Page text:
As the Weir Brothers’ reputation (and fees) for home construction rose, Arrowsmith and Burton filled the gap with prices accessible to customers with middle incomes. This team did not design in the hacienda style, but brought from Los Angeles a modified mid-century modern flavor to their designs. According the Don’s son Mike, his father took pride in the meticulous straight lines of the adobe walls he constructed. Although they contracted work in other areas of San Diego, they built a combined total of 20 adobe homes in Escondido’s Las Palmas neighborhood, including one featured on this year’s tour.
Master builder George Patterson entered the construction arena late in the adobe home construction revival, yet his designs are among the most interesting – including the artistic home featured on this year’s tour. He produced a small number of homes in the late 1970s and early ’80s. A solo builder, Patterson credits his love of adobes and the hacienda style of construction to his youth, when he frequently traveled from Los Angeles to explore Baja California in search of good fishing spots. There, the architecture seeped into his artistic nature, and he would create custom designs for his clients using unique details inspired from his many trips to Baja.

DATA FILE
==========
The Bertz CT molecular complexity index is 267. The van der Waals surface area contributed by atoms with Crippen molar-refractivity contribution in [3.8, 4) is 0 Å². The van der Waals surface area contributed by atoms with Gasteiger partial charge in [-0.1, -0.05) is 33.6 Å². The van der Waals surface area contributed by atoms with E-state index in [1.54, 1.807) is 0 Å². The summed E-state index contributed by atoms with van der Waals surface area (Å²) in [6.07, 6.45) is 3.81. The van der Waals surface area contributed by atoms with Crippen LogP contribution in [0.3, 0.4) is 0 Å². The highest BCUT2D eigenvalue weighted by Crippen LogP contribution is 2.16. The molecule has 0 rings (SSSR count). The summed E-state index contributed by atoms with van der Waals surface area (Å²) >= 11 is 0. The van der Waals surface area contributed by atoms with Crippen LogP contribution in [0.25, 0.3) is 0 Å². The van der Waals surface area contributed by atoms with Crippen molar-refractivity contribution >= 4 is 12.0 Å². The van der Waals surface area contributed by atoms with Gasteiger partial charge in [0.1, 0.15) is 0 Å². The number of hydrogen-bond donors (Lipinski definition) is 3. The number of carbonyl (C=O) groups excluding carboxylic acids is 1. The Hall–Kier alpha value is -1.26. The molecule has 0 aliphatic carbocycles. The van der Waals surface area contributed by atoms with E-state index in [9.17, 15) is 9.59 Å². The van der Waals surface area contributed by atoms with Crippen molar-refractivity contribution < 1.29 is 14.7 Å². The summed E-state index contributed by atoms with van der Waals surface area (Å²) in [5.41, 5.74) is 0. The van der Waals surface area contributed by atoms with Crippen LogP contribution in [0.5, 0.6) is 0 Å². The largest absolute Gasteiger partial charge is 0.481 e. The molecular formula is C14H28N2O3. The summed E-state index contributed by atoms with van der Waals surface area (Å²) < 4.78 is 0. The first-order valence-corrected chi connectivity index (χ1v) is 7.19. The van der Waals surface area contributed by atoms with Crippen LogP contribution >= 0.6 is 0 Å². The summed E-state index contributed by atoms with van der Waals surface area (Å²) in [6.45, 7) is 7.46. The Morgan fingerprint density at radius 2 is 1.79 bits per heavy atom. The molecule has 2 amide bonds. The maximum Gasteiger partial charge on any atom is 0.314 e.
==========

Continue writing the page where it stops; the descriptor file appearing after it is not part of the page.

Robert (Bob) Weir, a younger Weir brother, was a talented craftsman who worked for his brother Jack for several decades. For his own family, he built the modest masterpiece adobe (in 1964) featured on this year’s tour. Bob is remembered for his woodworking and detailed finish carpentry, and visitors will note how he was strongly influenced by his brother’s Larry’s creativity, in such details as turret style entrance and custom iron work. This home has undergone very little remodeling, and retains much of its original appeal.
San Diego’s Adobe Back Story
Escondido and its surrounding neighborhoods have a rich history of adobe home construction, and the area is believed to have the highest concentration of adobe homes and structures anywhere in the country outside of New Mexico. But true adobe construction is an almost-lost art here.
The first adobe homes constructed in Escondido date to the era of California’s expansive Mexican land grants. In 1834, Juan Bautista Alvarado built several adobe homes and ranch structures in his rancho, Rincon Del Diablo (ruins shown at left). In time, the land would be subdivided into smaller farms.
What is now the Kit Carson Park area was once the site of another rancho land grant “homestead” petitioned by Captain Joseph Snook, an English merchant mariner. His success resulted in the establishment of Rancho San Bernardo in 1843. Captain Snook built an adobe home and grazed cattle on this thousands of acres. Like Rincon Del Diablo, this rancho land would eventually be subdivided. The Sikes adobe house museum is one example of a small farmland subdivision from this Rancho.